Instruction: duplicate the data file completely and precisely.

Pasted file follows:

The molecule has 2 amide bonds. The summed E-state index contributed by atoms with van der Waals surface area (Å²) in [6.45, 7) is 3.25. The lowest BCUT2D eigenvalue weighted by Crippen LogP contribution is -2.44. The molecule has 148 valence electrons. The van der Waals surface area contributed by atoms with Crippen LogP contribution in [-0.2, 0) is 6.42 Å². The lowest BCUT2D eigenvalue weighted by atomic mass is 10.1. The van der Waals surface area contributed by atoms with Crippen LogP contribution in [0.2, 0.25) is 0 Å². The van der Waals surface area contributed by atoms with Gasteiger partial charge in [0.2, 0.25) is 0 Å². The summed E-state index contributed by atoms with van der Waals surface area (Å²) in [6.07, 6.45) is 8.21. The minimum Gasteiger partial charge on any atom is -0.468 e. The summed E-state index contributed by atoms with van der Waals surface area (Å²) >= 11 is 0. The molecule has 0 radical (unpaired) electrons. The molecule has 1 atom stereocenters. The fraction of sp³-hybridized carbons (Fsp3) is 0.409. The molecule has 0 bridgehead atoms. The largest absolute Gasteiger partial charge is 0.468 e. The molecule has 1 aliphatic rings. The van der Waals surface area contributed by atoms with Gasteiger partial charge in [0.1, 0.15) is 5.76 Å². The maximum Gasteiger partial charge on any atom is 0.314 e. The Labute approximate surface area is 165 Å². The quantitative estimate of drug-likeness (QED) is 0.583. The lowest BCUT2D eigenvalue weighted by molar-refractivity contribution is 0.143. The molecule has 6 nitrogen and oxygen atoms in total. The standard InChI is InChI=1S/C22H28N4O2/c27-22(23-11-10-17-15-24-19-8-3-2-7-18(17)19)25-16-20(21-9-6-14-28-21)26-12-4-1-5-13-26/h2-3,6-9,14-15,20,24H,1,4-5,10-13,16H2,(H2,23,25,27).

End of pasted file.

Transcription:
The molecule has 2 amide bonds. The summed E-state index contributed by atoms with van der Waals surface area (Å²) in [6.45, 7) is 3.25. The lowest BCUT2D eigenvalue weighted by Crippen LogP contribution is -2.44. The molecule has 148 valence electrons. The van der Waals surface area contributed by atoms with Crippen LogP contribution in [-0.2, 0) is 6.42 Å². The lowest BCUT2D eigenvalue weighted by atomic mass is 10.1. The van der Waals surface area contributed by atoms with Crippen LogP contribution in [0.2, 0.25) is 0 Å². The van der Waals surface area contributed by atoms with Gasteiger partial charge in [0.2, 0.25) is 0 Å². The summed E-state index contributed by atoms with van der Waals surface area (Å²) in [6.07, 6.45) is 8.21. The minimum Gasteiger partial charge on any atom is -0.468 e. The summed E-state index contributed by atoms with van der Waals surface area (Å²) >= 11 is 0. The molecule has 0 radical (unpaired) electrons. The molecule has 1 atom stereocenters. The fraction of sp³-hybridized carbons (Fsp3) is 0.409. The molecule has 0 bridgehead atoms. The largest absolute Gasteiger partial charge is 0.468 e. The molecule has 1 aliphatic rings. The van der Waals surface area contributed by atoms with Gasteiger partial charge in [0.1, 0.15) is 5.76 Å². The maximum Gasteiger partial charge on any atom is 0.314 e. The Labute approximate surface area is 165 Å². The quantitative estimate of drug-likeness (QED) is 0.583. The lowest BCUT2D eigenvalue weighted by molar-refractivity contribution is 0.143. The molecule has 6 nitrogen and oxygen atoms in total. The standard InChI is InChI=1S/C22H28N4O2/c27-22(23-11-10-17-15-24-19-8-3-2-7-18(17)19)25-16-20(21-9-6-14-28-21)26-12-4-1-5-13-26/h2-3,6-9,14-15,20,24H,1,4-5,10-13,16H2,(H2,23,25,27).